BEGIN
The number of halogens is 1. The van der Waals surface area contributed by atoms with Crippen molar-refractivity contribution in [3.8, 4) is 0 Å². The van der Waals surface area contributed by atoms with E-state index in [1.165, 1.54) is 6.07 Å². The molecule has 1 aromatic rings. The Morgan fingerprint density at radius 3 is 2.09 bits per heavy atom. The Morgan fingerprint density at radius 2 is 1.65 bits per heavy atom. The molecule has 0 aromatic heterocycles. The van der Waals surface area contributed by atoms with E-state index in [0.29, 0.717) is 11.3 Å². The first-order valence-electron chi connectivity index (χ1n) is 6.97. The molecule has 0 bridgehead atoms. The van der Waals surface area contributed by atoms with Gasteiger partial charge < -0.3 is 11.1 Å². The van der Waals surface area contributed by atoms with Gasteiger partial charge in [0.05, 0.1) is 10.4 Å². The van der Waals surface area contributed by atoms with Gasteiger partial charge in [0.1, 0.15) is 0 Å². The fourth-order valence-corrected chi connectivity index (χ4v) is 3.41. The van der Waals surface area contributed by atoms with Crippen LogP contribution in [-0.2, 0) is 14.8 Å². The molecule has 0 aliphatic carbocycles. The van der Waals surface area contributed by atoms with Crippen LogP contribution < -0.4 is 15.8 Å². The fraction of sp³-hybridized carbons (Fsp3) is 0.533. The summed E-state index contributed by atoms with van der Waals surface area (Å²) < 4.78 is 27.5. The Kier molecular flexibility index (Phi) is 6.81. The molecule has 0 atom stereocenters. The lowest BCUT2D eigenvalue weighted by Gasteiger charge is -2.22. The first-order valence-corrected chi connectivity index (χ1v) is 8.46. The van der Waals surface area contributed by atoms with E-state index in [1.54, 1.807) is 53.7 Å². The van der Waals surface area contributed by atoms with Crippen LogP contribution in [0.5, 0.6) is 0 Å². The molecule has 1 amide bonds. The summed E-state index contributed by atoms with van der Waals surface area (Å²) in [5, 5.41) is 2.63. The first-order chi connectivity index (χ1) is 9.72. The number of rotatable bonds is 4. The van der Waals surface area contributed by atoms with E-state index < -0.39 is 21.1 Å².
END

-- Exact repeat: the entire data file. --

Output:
The number of halogens is 1. The van der Waals surface area contributed by atoms with Crippen molar-refractivity contribution in [3.8, 4) is 0 Å². The van der Waals surface area contributed by atoms with E-state index in [1.165, 1.54) is 6.07 Å². The molecule has 1 aromatic rings. The Morgan fingerprint density at radius 3 is 2.09 bits per heavy atom. The Morgan fingerprint density at radius 2 is 1.65 bits per heavy atom. The molecule has 0 aromatic heterocycles. The van der Waals surface area contributed by atoms with E-state index in [0.29, 0.717) is 11.3 Å². The first-order valence-electron chi connectivity index (χ1n) is 6.97. The molecule has 0 bridgehead atoms. The van der Waals surface area contributed by atoms with Gasteiger partial charge < -0.3 is 11.1 Å². The van der Waals surface area contributed by atoms with Gasteiger partial charge in [0.05, 0.1) is 10.4 Å². The van der Waals surface area contributed by atoms with Gasteiger partial charge in [0.1, 0.15) is 0 Å². The fourth-order valence-corrected chi connectivity index (χ4v) is 3.41. The van der Waals surface area contributed by atoms with Crippen LogP contribution in [-0.2, 0) is 14.8 Å². The molecule has 0 aliphatic carbocycles. The van der Waals surface area contributed by atoms with Crippen LogP contribution < -0.4 is 15.8 Å². The fraction of sp³-hybridized carbons (Fsp3) is 0.533. The summed E-state index contributed by atoms with van der Waals surface area (Å²) < 4.78 is 27.5. The Kier molecular flexibility index (Phi) is 6.81. The molecule has 0 atom stereocenters. The lowest BCUT2D eigenvalue weighted by Gasteiger charge is -2.22. The first-order valence-corrected chi connectivity index (χ1v) is 8.46. The van der Waals surface area contributed by atoms with E-state index in [1.54, 1.807) is 53.7 Å². The van der Waals surface area contributed by atoms with Crippen LogP contribution in [0.5, 0.6) is 0 Å². The molecule has 1 amide bonds. The summed E-state index contributed by atoms with van der Waals surface area (Å²) in [5, 5.41) is 2.63. The first-order chi connectivity index (χ1) is 9.72. The number of rotatable bonds is 4. The van der Waals surface area contributed by atoms with E-state index < -0.39 is 21.1 Å².